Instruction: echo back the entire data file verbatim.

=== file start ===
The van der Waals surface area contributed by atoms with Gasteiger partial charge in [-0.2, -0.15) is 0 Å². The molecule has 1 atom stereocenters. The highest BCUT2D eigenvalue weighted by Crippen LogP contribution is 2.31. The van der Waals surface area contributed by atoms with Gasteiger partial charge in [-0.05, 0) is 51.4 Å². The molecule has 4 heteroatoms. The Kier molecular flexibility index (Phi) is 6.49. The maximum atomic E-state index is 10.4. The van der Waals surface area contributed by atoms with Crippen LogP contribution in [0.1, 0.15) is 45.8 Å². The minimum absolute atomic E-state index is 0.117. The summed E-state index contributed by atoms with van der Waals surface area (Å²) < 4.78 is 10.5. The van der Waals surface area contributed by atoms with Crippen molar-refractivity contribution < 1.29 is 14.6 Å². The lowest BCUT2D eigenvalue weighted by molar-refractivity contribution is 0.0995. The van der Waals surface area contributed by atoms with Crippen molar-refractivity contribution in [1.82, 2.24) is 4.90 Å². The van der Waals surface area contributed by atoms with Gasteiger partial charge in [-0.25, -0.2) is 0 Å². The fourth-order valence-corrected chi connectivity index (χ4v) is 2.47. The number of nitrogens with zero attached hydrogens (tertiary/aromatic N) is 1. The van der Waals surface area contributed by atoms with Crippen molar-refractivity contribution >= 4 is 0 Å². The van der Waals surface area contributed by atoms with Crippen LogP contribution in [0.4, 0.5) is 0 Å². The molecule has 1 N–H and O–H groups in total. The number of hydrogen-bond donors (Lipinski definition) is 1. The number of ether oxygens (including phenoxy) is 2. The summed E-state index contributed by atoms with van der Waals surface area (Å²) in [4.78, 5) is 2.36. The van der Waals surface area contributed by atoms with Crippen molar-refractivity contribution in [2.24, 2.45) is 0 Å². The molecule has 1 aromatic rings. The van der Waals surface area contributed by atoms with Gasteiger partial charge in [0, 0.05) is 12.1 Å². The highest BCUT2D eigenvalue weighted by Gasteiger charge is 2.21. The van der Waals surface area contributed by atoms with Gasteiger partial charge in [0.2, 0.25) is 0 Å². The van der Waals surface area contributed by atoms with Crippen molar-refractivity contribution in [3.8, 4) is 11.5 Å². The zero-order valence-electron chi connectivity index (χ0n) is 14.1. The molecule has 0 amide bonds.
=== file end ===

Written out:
The van der Waals surface area contributed by atoms with Gasteiger partial charge in [-0.2, -0.15) is 0 Å². The molecule has 1 atom stereocenters. The highest BCUT2D eigenvalue weighted by Crippen LogP contribution is 2.31. The van der Waals surface area contributed by atoms with Gasteiger partial charge in [-0.05, 0) is 51.4 Å². The molecule has 4 heteroatoms. The Kier molecular flexibility index (Phi) is 6.49. The maximum atomic E-state index is 10.4. The van der Waals surface area contributed by atoms with Crippen LogP contribution in [0.1, 0.15) is 45.8 Å². The minimum absolute atomic E-state index is 0.117. The summed E-state index contributed by atoms with van der Waals surface area (Å²) < 4.78 is 10.5. The van der Waals surface area contributed by atoms with Crippen molar-refractivity contribution < 1.29 is 14.6 Å². The lowest BCUT2D eigenvalue weighted by molar-refractivity contribution is 0.0995. The van der Waals surface area contributed by atoms with Crippen molar-refractivity contribution in [1.82, 2.24) is 4.90 Å². The van der Waals surface area contributed by atoms with Gasteiger partial charge in [-0.25, -0.2) is 0 Å². The fourth-order valence-corrected chi connectivity index (χ4v) is 2.47. The number of nitrogens with zero attached hydrogens (tertiary/aromatic N) is 1. The van der Waals surface area contributed by atoms with Crippen molar-refractivity contribution >= 4 is 0 Å². The van der Waals surface area contributed by atoms with Crippen LogP contribution in [0.4, 0.5) is 0 Å². The molecule has 1 N–H and O–H groups in total. The number of hydrogen-bond donors (Lipinski definition) is 1. The number of ether oxygens (including phenoxy) is 2. The summed E-state index contributed by atoms with van der Waals surface area (Å²) in [4.78, 5) is 2.36. The van der Waals surface area contributed by atoms with Crippen molar-refractivity contribution in [2.24, 2.45) is 0 Å². The molecule has 1 aromatic rings. The van der Waals surface area contributed by atoms with Gasteiger partial charge in [0, 0.05) is 12.1 Å². The highest BCUT2D eigenvalue weighted by Gasteiger charge is 2.21. The van der Waals surface area contributed by atoms with Gasteiger partial charge in [0.2, 0.25) is 0 Å². The van der Waals surface area contributed by atoms with Crippen molar-refractivity contribution in [3.8, 4) is 11.5 Å². The zero-order valence-electron chi connectivity index (χ0n) is 14.1. The molecule has 0 amide bonds.